On March 2, 1836, Texas declared her independence from Mexico, and on April 21, 1836 at the Battle of San Jacinto--the most important military victory in Texas history—Texas actually became a Republic all unto herself and remained so for nine glorious years.

On the marshy plains of San Jacinto, the victory over Santa Anna and the Mexican Army under General Sam Houston and the Boys can be credited not only to the Texas Army on land but also to the forces patrolling the Gulf of Mexico—the first Texas Navy.

The Texas Navy was established on November 25, 1835 to protect supply lines between Texas and New Orleans from Mexican naval ships. A tiny fleet of four schooners, named the Independence, Brutus, Invincible and Liberty, were purchased to protect and supply the new Republic. The Navy had its own Commodore, Captain Charles Hawkins, appointed by the Republic’s own president, David G. Burnet.

Commodore Hawkins was born in New York in 1802. At the age of 16, Hawkins enlisted in the United States Navy as a midshipman and began his military career in the Atlantic before transferring to the West Indies. On board a ship in the West Indies, Hawkins met Commodore David Porter, a hero of the War of 1812. Commodore Porter got himself into some mischief after invading a town in Puerto Rico in 1825 and was court-martialed. He resigned, chose to go command the Mexican Navy fleet and recruited the feisty, young sailor Hawkins to join him in the Mexican Navy.

Hawkins spent the next several years as a Mexican naval commander, fighting against Spaniard ships opposing Mexico’s Independence in the Gulf of Mexico. The Mexican Navy soon began to have doubts about American officers serving aboard their ships; these worries caused Hawkins to resign and move to Texas in 1828. Once in Texas, Hawkins worked as a river captain on the Chattahoochee.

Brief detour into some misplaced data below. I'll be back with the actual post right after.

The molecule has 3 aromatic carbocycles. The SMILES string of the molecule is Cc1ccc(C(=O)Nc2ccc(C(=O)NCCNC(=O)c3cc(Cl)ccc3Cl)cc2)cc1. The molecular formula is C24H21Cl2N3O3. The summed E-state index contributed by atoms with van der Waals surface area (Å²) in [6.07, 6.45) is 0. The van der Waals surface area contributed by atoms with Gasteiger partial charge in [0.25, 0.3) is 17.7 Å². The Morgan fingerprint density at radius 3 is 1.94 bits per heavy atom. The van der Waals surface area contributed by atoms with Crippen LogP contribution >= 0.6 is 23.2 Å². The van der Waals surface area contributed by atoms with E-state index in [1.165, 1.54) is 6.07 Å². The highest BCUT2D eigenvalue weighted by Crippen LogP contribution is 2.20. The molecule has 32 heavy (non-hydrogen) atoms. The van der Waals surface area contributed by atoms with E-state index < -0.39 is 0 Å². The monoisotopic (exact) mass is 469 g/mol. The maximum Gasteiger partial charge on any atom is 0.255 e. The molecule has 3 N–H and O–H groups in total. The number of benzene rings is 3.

Hawkins’ path to the Texas Navy started when he met General Sam Houston in San Felipe. Houston was impressed with Hawkins’ experience and his desire to serve as navy captain to the new Texas Republic. Houston referred Hawkins to Governor Henry Smith, who then sent Hawkins to New Orleans to begin command over the Independence. At the age of 34, as Commander of the Texas Navy, Hawkins sailed the Independence to the Gulf of Mexico to patrol the coast between Galveston and New Orleans.      

Meanwhile, General Sam Houston was busy building the Texas Army to defeat Santa Anna near the San Jacinto River and Buffalo Bayou at Lynch’s Ferry. On the afternoon of April 21st, General Sam and the Boys, 700 Texas Freedom fighters, marched double time, in a single line of independence—taking on a professional army over twice their size.

Santa Anna’s army, caught napping, was routed. Most of the enemy was killed or wounded. The rest were captured or disappeared. The victory was stunning. The rest, as they say, is Texas history. But one of the most important factors in that Texas victory, mentioned briefly by some historians, was the maritime activity and success of the first Texas Navy.

Commodore Hawkins and his brave crew of gutsy, scrappy sailors changed the course of Texas history on April 21, 1836. The Texas Navy helped win Texas independence by preventing Mexican ships from supplying Santa Anna, seizing gunpowder on Mexican ships and delivering aid to General Sam Houston’s army. The heroic acts of the first Texas Navy resulted in one of the largest land transfers in world history and gave way to a new independent nation—the Republic of Texas.

Texas still has an “Honorary” Texas Navy. In the 1980s, the Governor of Texas appointed me as an Admiral in the Texas Navy. (Everyone in the Navy is an Admiral.) During my tenure as a judge, I ordered offenders to be “enlisted” in the “Texas Navy.”  The probationers were skilled welders, painters, plumbers and electricians. They were required to help in the restoration efforts of the Battleship Texas. This became another effective tool that both served the public and the probationer – a few went on to be hired by the Texas Parks and Wildlife Department.  The probationers became a part of the history of the great ship “Texas”.  After being dry docked in Galveston in the 80’s, many much needed repairs were made by different organizations and thousands of volunteers – all to help preserve the Battleship Texas.

The Texas Navy is one of the unique historical traditions of our great State.

And that’s just the way it is.